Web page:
Cuomo apology Over Sex Harassment, apologizes never intended

Due to sexual assault charges, New York Governor Andrew Cuomo extends an apology.

Gov. Cuomo said on Sunday that he may have insulted certain people when he said he may have been insensitive or too personal, and that his words, given his position, caused others to react in ways he never intended.

In light of the sexual assault scandals, New York Governor Andrew Cuomo claimed on Sunday that he could have made insensitive comments in private meetings that may have been misconstrued as an unwelcome flirtation.

Mr. Cuomo, 63, claimed that his remarks — including those which appeared in a New York Times article — were an extension of his time spent at work, where he frequently made jokes about other people's personal lives and relationships.

Mr. Cuomo released a statement in which he said that he now recognized that his messages may have been offensive or personal, and that some of his remarks, considering his status, may have made others feel in ways he never expected. Although some of the things I've said have been taken the wrong way, I want to make it clear that I don't intend to flirt with someone. I'm genuinely sorry for that to the point anyone feels that way.

The governor's response appeared to reflect the seriousness of Ms. Bennett's allegations, as well as the harm they could do to Mr. Cuomo, a third-term Democrat.

Since emerging as a national leader during the pandemic, New York's governor, Andrew Cuomo, has also stressed his calls for an impartial investigation into his actions, which is complicated due to the controversy about who will head the inquiry. His original choice of Letitia James, New York's solicitor general, to lead the investigation attracted significant scrutiny, as did his follow-up proposal that he task Letitia James, New York's state Supreme Court Chief Justice, to collaborate with Janet DiFiore, New York's state attorney general, to jointly appoint someone to lead the investigation. Ms. James denied the bid.

The governor's office said that a “independent lawyer” would lead the state investigation into the governor's statements to a 25-year-old aide.
The governor's office said that a “independent lawyer” would lead the state investigation into the governor's statements to a 25-year-old aide.

Mr. Cuomo eventually relented, giving subpoena authority to whomever Ms. James named as the outside prosecutor, as Ms. James had asked.

In a series of interviews with The New York Times last week, Ms. Bennett said Mr. Cuomo had inquired about her marital past, including concerns about her sexual habits, including monogamy and intimate affairs with older men. Additionally, she recalled that Mr. Cuomo shared his openness to dating women in their 20s and made her feel awkward discussing her own sexual harassment encounters.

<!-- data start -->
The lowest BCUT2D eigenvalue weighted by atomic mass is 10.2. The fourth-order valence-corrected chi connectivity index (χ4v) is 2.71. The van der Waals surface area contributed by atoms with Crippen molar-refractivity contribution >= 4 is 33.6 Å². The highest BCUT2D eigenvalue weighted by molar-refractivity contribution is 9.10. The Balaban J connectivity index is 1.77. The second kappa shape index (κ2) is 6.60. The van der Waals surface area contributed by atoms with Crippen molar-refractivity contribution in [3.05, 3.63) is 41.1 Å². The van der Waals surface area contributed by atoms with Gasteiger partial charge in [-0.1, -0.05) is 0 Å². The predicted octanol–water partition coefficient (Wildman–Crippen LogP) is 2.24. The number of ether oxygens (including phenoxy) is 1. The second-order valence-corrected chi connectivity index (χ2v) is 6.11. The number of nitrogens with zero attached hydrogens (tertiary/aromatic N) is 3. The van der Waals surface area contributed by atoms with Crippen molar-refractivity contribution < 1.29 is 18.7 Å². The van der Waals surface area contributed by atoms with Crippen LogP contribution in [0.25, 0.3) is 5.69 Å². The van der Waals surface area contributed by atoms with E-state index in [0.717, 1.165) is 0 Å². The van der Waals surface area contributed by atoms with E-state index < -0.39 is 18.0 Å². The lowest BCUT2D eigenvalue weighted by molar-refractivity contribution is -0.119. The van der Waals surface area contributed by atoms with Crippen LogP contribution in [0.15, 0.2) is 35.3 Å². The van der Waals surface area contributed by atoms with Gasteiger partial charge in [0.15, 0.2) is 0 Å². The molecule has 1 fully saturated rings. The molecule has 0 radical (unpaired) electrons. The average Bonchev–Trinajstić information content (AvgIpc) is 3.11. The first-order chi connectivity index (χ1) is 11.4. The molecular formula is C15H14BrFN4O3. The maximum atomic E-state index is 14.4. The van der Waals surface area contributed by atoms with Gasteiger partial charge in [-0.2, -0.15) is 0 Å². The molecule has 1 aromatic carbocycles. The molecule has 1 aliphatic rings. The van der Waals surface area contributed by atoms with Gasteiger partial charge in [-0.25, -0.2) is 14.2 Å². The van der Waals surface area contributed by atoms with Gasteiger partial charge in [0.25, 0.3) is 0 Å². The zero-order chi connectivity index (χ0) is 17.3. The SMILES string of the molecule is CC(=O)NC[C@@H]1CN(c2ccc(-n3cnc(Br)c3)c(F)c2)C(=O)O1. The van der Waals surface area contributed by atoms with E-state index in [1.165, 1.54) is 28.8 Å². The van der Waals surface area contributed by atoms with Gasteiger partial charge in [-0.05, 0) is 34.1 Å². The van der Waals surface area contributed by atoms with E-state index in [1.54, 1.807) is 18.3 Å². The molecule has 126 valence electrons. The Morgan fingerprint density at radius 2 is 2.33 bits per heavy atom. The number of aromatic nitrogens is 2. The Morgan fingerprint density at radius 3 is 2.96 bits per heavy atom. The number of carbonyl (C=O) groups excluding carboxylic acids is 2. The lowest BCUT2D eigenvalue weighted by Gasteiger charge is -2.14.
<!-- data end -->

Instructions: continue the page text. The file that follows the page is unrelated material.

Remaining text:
The governor, who also complained of being alone and desiring a girlfriend in Albany, said she thinks he was making unwanted advances toward her.

Ms. Bennett, a 25-year-old student, claimed that “I knew that the governor tried to sleep with me, and I felt terribly awkward and scared.” “But then I started thinking how I was going to extricate myself from the situation, and figured that it was the end of my job.

Cuomo's government was stumbling at the moment, but he tried to justify his earlier remarks, and added, “questions have been asked regarding some of my prior experiences with people in the office.”

Cuomo maintained that he “never sexually touched” or propositioned someone, and he never “intended to hurt someone or cause anybody harm.” Ms. Bennett did not suspect the governor of making physical contact with her.

He clarified that he never wanted to make someone feel awkward.

Despite the governor's arguments, many other Democrats, including Senate Minority Leader Chuck Schumer and Senator Kirsten Gillibrand, and democratic stars including Representative Alexandria Ocasio-Cortez, have called for hearings.

Several Democrats and Republicans alike voiced indignation at the accusations, underscoring how tenuous Mr. Cuomo's position in New York politics has been. A number of people demanded an impeachment hearing and some asked for his removal.

News of the damaging press reports went all the way to the White House, where Jen Psaki, President Biden's press secretary, said the president endorses an investigation into accusations that she called “serious.”

It was hard to follow the article, considering that Ms. Psaki said on CNN's “State of the Union” that she found it tough to learn as a feminist.

Mr. Cuomo quickly understood the harm and advised New Yorkers to await the conclusions of the analysis so that they are mindful of the truth before forming their views.